©1999 - 2005
Edward D. Reuss
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I was nervous as we walked along Richmond Terrace. I had been a cop for ten years. I always worked in patrol precincts and had always felt comfortable in uniform until now.  The promotion ceremonies at the Police Academy were the last time I was to know the camaraderie of being a cop. I had been ordered to report to the 120th Precinct on Staten Island.

NYPD sergeants wore a gold-colored cap device and braid on their service caps. The braid could be seen from quite a distance.  Shame on any street cop that didn't spot a boss coming form a mile off. For that reason, I always wore my cover when I was on patrol.  Any cop that didn't see that insignia was brain dead.  There was never an excuse for not knowing who I was. 

Military and police training had ingrained the habit of wearing cover.
The veterans never had a problem wearing their uniform caps. Most of the younger cops, who had never suffered under the withering verbal assaults of an Army or Marine drill instructor, often went bareheaded.

I reported to the 120th Precinct on May 18, l973 with Sergeant John Hanley.  We had become friends during our "captivity" as fellow-sufferers in the Communications Unit at 240 Centre Street.  He and I had car-pooled to work as 911 operators in the snakepit of the old converted lineup room.  Sharing the misery of manning the turrets at 911 caused us to grow close.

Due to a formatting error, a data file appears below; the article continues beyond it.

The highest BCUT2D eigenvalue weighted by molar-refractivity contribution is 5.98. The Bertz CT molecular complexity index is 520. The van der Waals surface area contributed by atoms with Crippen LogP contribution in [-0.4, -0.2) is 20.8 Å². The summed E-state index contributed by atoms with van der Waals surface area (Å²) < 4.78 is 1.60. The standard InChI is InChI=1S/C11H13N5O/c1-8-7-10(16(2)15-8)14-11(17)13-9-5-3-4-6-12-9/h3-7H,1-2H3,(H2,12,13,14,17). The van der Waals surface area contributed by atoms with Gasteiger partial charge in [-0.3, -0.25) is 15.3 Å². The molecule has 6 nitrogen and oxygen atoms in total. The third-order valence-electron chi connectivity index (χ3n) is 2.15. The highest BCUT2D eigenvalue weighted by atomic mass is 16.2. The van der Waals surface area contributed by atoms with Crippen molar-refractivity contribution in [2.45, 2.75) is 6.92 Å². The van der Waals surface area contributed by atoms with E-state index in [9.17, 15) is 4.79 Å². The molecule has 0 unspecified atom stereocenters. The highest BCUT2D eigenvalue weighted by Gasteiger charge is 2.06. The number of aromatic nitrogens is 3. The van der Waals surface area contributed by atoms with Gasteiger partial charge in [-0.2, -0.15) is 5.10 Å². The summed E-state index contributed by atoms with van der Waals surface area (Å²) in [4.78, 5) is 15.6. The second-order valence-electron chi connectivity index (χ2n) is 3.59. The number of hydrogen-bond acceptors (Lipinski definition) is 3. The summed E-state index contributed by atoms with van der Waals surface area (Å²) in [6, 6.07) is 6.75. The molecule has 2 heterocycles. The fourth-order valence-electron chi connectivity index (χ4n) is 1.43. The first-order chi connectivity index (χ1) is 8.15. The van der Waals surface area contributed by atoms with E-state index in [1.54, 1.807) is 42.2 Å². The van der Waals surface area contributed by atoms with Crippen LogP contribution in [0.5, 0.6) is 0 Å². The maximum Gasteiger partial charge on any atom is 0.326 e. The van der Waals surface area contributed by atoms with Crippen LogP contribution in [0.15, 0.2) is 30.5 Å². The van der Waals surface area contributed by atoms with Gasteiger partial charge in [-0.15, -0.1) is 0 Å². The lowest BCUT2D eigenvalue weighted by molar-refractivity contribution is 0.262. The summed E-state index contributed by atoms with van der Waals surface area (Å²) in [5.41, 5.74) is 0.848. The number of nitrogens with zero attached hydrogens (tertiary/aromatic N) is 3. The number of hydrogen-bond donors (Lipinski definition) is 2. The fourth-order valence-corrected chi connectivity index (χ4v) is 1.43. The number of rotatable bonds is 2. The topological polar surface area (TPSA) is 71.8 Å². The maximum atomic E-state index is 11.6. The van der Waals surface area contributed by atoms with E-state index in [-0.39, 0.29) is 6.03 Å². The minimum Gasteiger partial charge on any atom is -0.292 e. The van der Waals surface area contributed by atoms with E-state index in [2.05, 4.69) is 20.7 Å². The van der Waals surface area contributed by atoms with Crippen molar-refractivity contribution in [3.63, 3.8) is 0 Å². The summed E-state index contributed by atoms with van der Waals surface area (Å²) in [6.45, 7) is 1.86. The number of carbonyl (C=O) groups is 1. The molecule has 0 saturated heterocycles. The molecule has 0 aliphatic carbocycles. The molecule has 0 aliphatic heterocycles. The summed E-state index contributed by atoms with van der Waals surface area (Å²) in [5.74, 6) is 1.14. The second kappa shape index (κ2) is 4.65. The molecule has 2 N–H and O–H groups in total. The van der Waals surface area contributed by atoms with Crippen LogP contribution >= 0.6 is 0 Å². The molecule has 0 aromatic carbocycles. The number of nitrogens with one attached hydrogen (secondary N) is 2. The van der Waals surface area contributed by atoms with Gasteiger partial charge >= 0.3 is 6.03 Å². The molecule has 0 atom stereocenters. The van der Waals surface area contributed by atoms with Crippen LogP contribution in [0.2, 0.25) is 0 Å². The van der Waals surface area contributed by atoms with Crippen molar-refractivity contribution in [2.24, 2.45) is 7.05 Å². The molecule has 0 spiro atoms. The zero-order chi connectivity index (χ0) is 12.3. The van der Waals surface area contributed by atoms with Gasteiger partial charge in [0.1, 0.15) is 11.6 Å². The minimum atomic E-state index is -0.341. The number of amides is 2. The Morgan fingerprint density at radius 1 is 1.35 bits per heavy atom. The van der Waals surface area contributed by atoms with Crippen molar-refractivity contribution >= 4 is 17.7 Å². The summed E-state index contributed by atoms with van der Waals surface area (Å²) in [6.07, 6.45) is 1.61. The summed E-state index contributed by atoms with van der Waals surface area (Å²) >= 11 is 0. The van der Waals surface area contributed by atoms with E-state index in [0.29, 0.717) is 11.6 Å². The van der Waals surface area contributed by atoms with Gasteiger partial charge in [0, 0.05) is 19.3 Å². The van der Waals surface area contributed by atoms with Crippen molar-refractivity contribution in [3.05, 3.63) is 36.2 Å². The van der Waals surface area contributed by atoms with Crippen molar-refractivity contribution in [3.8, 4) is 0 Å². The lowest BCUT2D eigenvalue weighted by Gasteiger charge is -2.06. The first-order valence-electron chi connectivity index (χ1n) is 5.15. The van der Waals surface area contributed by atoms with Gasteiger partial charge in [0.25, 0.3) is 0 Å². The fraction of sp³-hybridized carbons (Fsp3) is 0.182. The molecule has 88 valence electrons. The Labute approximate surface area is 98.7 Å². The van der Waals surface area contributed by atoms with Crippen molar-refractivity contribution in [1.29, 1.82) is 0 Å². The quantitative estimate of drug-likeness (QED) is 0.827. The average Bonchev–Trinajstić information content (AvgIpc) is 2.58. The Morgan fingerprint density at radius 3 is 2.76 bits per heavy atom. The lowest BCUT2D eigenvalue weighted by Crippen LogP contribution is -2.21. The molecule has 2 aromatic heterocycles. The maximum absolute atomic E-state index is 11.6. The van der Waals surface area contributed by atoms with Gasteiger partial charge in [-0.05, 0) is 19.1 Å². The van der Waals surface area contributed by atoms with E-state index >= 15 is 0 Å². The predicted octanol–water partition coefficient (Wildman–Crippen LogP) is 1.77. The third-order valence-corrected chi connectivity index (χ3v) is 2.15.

The 120th Precinct, located in the St. George section of Staten Island is the busiest of the three precincts within that Borough of the City. Its location overlooking New York Harbor affords an outstanding view of the Manhattan Skyline. Real estate concerns have greedily coveted the site where the three-story stone building stands. Increasingly, in recent years various civic groups have proposed relocating the Precinct elsewhere. It doesn't take a genius to realize why. A new baseball stadium is being built for the Staten Island Yankee minor league team directly across the street.

As we walked into the muster room, we immediately noticed a tall lieutenant dashing into the sitting room full of cops. We waited behind the massive oak desk while he turned out the day tour platoon.